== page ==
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+ Businesses traditionally have referred to this supply and shipping of materials to and from
companies and customers as their supply chain. But the idea of a chain suggests something
heavy, inflexible, and prone to jamming and kinking. It¶s a static image, rather than a dynamic
one. Within a chain it¶s easy for managers to lose sight of the flow of value from start to finish,
and instead focus on optimizing their one link of control, whether it¶s a process, department, or
even an entire firm.

To capture the lean concept of smooth flow, we prefer to envision a stream of materials flowing
to the customer, with the firms and facilities along the way serving as tributaries. We call this
flow of parts and products a c ccc  
. It¶s the flow of items from the beginning of
the value-creating process all the way to the end. It includes all of the activities that move raw
materials and information from materials suppliers to end customers.

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+ We need to recognize that any business is a system of different departments, functions, and
processes. In absence of looking at the total cost of the system we will no doubt make decisions
that minimize costs within a subset of the entire system. If we do not understand the implication
of these decisions to the total cost of the system, we will likely sub-optimize and not minimize
total cost.

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+ We use average days on hand as opposed to inventory turns because in order for us to
calculate inventory carrying cost we need to understand our average days on hand (ADOH).
Also, average days on hand provides us with better visibility to see opportunities. For example, if
we are carrying 20 days on hand of Part 6789 but our lead time for this part is five days, it
becomes visible that there is an opportunity to carry less inventory but still protect our
production lines.

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Regardless of the measure, it is important to look at inventory turns or average days on hand at
the SKU level. Different SKUs should have different goals relative to inventory levels, different
replenishment intervals and different ordering strategies. It might be perfectly acceptable for a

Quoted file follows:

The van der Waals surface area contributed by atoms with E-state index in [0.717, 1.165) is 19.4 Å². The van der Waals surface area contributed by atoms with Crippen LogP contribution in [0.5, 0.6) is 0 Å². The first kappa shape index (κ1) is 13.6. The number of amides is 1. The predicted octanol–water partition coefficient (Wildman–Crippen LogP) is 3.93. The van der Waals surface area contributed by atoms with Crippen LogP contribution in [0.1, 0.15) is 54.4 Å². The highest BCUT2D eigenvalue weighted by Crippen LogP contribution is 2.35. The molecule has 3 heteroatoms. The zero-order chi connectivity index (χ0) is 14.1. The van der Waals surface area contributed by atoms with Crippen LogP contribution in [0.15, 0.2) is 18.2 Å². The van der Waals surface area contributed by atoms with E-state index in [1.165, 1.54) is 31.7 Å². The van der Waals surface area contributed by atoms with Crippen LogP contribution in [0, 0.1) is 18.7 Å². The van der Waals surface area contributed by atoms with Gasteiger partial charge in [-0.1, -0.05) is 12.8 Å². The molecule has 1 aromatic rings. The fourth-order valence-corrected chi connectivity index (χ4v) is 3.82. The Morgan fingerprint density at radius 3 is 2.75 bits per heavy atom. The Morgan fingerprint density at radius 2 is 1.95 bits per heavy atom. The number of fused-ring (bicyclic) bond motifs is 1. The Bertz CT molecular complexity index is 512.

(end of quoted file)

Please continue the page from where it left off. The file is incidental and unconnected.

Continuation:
low running, highly volatile SKU to have an ADOH of 25 while our goal for a high volume SKU
with low volatility to have an ADOH of 3.

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+ Trailer utilization: Most supply chain and logistics managers are told either that their trailers
are full or ³know´ for themselves that their trailers are full. Often times they are not being fully
utilized. When a trailer does arrive to their dock fully utilized it is typically a result of a ³push´
supply chain where the last 10% or 20% of the trailer is considered ³free´ and material is sent
downstream regardless of a signal or trigger from the customer.

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+ A milk run is a transportation move that uses dedicated equipment but has either more than on
shipper or more than one consignee. It resembles a Truck Load move in that it uses a dedicated
piece of equipment but is more complex in that it will not contain just one origin and destination.
This transportation strategy enables supply chain and logistics managers to increase velocity
within their supply chains without using the Less Than Truckload network.

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+ I think there are two reasons why companies have been slow to apply lean concepts to their
supply chains. First there is typically an absolute ton of work to do within the four walls of their
factories. They are able to see significant improvement just by focusing on areas that are
completely within their control. But, at some point on their lean journeys they will become
constrained by their supply chains. In order for them to continue, they will need to apply lean
principles to their supply chains and introduce their supply chain partners to lean.
Second, supply chains are complex. Often times we do not have good visibility to what is
actually happening day in and day out within our supply chains. Supply chain partnerships are
often short in length and agreements and contracts do not lend themselves to collaboration.

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+ The single biggest mistake that we typically see is making decisions in absence of
understanding total cost. Companies often work on projects, initiatives, and blitzes that focus on
a small portion of total cost. For example we often see companies focus on transportation costs
by shifting modes from LTL to Truck Load without fully understanding their inventory carrying
cost, impact of increasing Lead Time and the impact of reduced scheduling flexibility.

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›  
             
        
- By Robert Martichenko and Kevin von Grabe
- Published May 11, 2010, Lean Enterprise Institute
- 111 pages; 41 charts and illustrations
- ISBN: 978-1-934109-19-9
- $50.00 (hardcover); 20% discount on purchases of 10-99 copies, 30% on purchases of 100 or
more copies
- Media: Chet Marchwinski, LEI, cmarchwinski@lean.org, 617-871-2930

Based on the workbook, the workshop Building the Lean Fulfillment Stream: Supply Chain and
Logistics Management teaches supply chain and logistics managers the ³must know´ lean
concepts and applications.

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